A few weeks back, before her Cabin Goddess site got gobbled by some nasty virus, Kriss set me the task of a Flash Fiction piece of no more than 500 words using the prompt “darkness”. She even shared it on her blog; given the crazy that the malware introduced in her life, though, I figured now would be a good time to immortalize my short here as well.
This was intended for a young audience (she said to write in a genre I haven’t attempted yet)… but it came out with the same paranormal twists I like in all my stories.
So. Without further ado:
The darkness closed in on him as Max huddled under the covers, careful to make sure there were no gaps between the sheets and the mattress by which the monster he was sure was colluding from the corner of his room with the one he could feel rumbling under his bed could gain access to his scrawny limbs. It was the topper to a bad day at school. The eighth-grade gang had all laughed when their newest member, and Max’s old friend Fred, had stuck his foot out to trip him. He’d sprawled headlong down the hallway, spent five minutes gathering up his books, papers, and belongings, and been late to Mrs. Samson’s English class. For the fourth time. His afternoon was wasted in detention, and his parents had still been at work when he came home, so he’d made do with a few slices of cheese and cold cuts to cure the grumbling in his tummy. A late call informed him they were stuck attending a business dinner, too, so he was to do his homework and get to bed by 9—without any company or comfort.
So here he was. An 85-pound 12-year-old with no friends and no family, abandoned at home to the tender mercies of ghouls nobody else would believe were real.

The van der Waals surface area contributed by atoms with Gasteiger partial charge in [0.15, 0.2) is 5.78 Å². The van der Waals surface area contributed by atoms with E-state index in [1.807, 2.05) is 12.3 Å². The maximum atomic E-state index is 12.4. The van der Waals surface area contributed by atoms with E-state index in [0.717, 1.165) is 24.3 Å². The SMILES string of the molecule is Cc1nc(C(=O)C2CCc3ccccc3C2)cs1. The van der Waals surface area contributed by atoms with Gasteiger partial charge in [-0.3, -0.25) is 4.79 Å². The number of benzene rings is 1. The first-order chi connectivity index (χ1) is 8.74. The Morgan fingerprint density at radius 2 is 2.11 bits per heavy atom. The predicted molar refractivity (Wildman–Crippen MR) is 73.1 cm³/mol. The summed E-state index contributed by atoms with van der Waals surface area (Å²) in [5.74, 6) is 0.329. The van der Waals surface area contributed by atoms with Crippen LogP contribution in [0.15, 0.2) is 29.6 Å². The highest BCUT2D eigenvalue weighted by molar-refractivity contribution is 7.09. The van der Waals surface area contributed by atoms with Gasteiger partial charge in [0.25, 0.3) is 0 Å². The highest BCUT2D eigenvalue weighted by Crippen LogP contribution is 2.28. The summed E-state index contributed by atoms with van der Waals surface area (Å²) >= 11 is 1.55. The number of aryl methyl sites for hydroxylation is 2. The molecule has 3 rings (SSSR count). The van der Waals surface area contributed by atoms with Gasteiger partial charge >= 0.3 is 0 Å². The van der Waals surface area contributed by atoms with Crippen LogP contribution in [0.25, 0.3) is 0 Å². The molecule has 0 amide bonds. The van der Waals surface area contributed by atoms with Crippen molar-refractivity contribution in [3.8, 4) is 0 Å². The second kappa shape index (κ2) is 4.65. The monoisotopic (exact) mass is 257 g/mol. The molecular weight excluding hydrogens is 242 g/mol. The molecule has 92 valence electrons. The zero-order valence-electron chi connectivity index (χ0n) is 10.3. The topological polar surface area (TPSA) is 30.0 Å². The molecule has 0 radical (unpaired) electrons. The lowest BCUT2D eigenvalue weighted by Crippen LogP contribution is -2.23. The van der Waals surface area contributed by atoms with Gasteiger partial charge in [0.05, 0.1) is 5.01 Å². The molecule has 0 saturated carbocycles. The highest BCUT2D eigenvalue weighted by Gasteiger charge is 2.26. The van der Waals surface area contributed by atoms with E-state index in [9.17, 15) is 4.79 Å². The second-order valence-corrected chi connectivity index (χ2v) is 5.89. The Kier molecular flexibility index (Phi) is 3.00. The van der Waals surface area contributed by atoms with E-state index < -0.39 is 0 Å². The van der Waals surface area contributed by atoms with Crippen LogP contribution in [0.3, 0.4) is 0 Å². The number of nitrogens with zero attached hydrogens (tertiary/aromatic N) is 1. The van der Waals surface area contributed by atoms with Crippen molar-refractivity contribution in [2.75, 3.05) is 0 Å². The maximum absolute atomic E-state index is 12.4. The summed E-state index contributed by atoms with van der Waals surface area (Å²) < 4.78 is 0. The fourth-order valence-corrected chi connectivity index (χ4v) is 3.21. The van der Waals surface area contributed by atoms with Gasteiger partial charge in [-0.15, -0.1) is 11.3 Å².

The only problem with his self-imposed blanket cocoon was that it was getting hot and close. He needed a breath of fresh air. How was he to achieve that without exposing himself to his enemies? Maybe a strategic pillow placement would give him the shield he needed. He shifted around, shoving his bear to one side and grabbing his flashlight for its trusty weight before inching toward the top of his bed. He pushed the pillow in front of the top of his head and established the barricade that would allow his nose and mouth a protected crack to access the cool air of his bedroom.
One gulp of a refreshing breath and Max wondered whether his fears remained substantial. He shifted his grip on his flashlight and carefully brought it up next to his cheek in preparation for the light of truth to answer his questions. Before he could turn it on, the overhead light flooded the room and his mom poked her head in the door. “I heard rustling and thought I might catch you awake to tuck you in.”
Max shoved the blankets down and sat up, carefully eyeing the corner before turning to his mother. She gasped when the light fully hit his face, revealing her changeling son’s scales were back. He turned on the full beam of his flashlight, dispelling that mother, and opened the bright doorway to his home dimension. It would be good to leave this human existence.